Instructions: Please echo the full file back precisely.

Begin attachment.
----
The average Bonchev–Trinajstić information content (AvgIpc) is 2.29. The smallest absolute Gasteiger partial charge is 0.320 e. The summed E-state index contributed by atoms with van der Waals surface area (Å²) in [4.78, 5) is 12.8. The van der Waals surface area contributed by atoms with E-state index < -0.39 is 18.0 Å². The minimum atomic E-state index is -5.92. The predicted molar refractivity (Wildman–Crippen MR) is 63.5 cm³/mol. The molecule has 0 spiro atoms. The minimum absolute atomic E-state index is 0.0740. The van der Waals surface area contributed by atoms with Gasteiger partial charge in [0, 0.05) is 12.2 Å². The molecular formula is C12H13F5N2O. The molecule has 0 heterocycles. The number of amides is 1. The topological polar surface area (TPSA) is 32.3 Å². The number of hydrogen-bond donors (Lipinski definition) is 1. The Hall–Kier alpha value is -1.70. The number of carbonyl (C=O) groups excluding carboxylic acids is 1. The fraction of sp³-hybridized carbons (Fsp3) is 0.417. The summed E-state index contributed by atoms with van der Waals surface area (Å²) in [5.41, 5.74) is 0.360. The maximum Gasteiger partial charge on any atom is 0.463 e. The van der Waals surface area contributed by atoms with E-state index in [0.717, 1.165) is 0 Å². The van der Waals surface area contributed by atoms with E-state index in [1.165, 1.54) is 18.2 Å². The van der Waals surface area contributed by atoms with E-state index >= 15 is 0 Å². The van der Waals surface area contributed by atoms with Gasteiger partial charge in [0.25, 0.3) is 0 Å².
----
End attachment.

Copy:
The average Bonchev–Trinajstić information content (AvgIpc) is 2.29. The smallest absolute Gasteiger partial charge is 0.320 e. The summed E-state index contributed by atoms with van der Waals surface area (Å²) in [4.78, 5) is 12.8. The van der Waals surface area contributed by atoms with E-state index < -0.39 is 18.0 Å². The minimum atomic E-state index is -5.92. The predicted molar refractivity (Wildman–Crippen MR) is 63.5 cm³/mol. The molecule has 0 spiro atoms. The minimum absolute atomic E-state index is 0.0740. The van der Waals surface area contributed by atoms with Gasteiger partial charge in [0, 0.05) is 12.2 Å². The molecular formula is C12H13F5N2O. The molecule has 0 heterocycles. The number of amides is 1. The topological polar surface area (TPSA) is 32.3 Å². The number of hydrogen-bond donors (Lipinski definition) is 1. The Hall–Kier alpha value is -1.70. The number of carbonyl (C=O) groups excluding carboxylic acids is 1. The fraction of sp³-hybridized carbons (Fsp3) is 0.417. The summed E-state index contributed by atoms with van der Waals surface area (Å²) in [5.41, 5.74) is 0.360. The maximum Gasteiger partial charge on any atom is 0.463 e. The van der Waals surface area contributed by atoms with E-state index in [0.717, 1.165) is 0 Å². The van der Waals surface area contributed by atoms with E-state index in [1.165, 1.54) is 18.2 Å². The van der Waals surface area contributed by atoms with E-state index >= 15 is 0 Å². The van der Waals surface area contributed by atoms with Gasteiger partial charge in [0.25, 0.3) is 0 Å².